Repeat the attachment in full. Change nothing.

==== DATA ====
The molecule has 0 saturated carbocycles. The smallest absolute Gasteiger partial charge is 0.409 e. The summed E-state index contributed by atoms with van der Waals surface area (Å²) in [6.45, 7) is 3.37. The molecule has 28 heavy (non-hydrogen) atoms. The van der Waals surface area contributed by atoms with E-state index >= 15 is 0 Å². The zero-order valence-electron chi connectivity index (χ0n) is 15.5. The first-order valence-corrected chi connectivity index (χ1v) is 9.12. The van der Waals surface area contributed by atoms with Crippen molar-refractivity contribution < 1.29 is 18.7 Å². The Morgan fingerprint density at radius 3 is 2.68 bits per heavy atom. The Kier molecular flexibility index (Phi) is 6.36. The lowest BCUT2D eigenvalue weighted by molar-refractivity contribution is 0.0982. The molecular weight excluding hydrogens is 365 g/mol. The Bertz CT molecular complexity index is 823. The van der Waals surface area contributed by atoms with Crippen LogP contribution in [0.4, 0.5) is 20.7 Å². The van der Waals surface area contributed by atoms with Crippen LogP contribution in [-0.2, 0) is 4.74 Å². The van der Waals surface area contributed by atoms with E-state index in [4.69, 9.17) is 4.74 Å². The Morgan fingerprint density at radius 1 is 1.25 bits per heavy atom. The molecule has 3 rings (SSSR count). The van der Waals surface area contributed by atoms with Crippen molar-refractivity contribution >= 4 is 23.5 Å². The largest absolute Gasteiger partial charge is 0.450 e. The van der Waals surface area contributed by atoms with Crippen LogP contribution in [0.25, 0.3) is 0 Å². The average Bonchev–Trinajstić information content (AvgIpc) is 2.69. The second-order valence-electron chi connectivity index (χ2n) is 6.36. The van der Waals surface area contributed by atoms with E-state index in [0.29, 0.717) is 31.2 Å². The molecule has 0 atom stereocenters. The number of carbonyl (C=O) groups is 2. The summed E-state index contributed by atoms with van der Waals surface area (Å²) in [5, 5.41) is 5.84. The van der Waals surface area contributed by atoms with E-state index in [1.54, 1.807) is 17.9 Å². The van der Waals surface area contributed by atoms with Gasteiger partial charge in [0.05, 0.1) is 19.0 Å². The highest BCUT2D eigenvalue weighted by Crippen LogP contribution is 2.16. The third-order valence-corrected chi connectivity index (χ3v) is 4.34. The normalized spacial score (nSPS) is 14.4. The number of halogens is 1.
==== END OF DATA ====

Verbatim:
The molecule has 0 saturated carbocycles. The smallest absolute Gasteiger partial charge is 0.409 e. The summed E-state index contributed by atoms with van der Waals surface area (Å²) in [6.45, 7) is 3.37. The molecule has 28 heavy (non-hydrogen) atoms. The van der Waals surface area contributed by atoms with E-state index >= 15 is 0 Å². The zero-order valence-electron chi connectivity index (χ0n) is 15.5. The first-order valence-corrected chi connectivity index (χ1v) is 9.12. The van der Waals surface area contributed by atoms with Crippen molar-refractivity contribution < 1.29 is 18.7 Å². The Morgan fingerprint density at radius 3 is 2.68 bits per heavy atom. The Kier molecular flexibility index (Phi) is 6.36. The lowest BCUT2D eigenvalue weighted by molar-refractivity contribution is 0.0982. The molecular weight excluding hydrogens is 365 g/mol. The Bertz CT molecular complexity index is 823. The van der Waals surface area contributed by atoms with Crippen LogP contribution in [0.4, 0.5) is 20.7 Å². The van der Waals surface area contributed by atoms with Crippen LogP contribution in [-0.2, 0) is 4.74 Å². The van der Waals surface area contributed by atoms with E-state index in [4.69, 9.17) is 4.74 Å². The Morgan fingerprint density at radius 1 is 1.25 bits per heavy atom. The molecule has 3 rings (SSSR count). The van der Waals surface area contributed by atoms with Crippen molar-refractivity contribution >= 4 is 23.5 Å². The largest absolute Gasteiger partial charge is 0.450 e. The van der Waals surface area contributed by atoms with Crippen LogP contribution in [0.25, 0.3) is 0 Å². The average Bonchev–Trinajstić information content (AvgIpc) is 2.69. The second-order valence-electron chi connectivity index (χ2n) is 6.36. The van der Waals surface area contributed by atoms with E-state index in [0.29, 0.717) is 31.2 Å². The molecule has 0 atom stereocenters. The number of carbonyl (C=O) groups is 2. The summed E-state index contributed by atoms with van der Waals surface area (Å²) in [5, 5.41) is 5.84. The van der Waals surface area contributed by atoms with E-state index in [1.54, 1.807) is 17.9 Å². The van der Waals surface area contributed by atoms with Gasteiger partial charge in [0.05, 0.1) is 19.0 Å². The highest BCUT2D eigenvalue weighted by Crippen LogP contribution is 2.16. The third-order valence-corrected chi connectivity index (χ3v) is 4.34. The normalized spacial score (nSPS) is 14.4. The number of halogens is 1.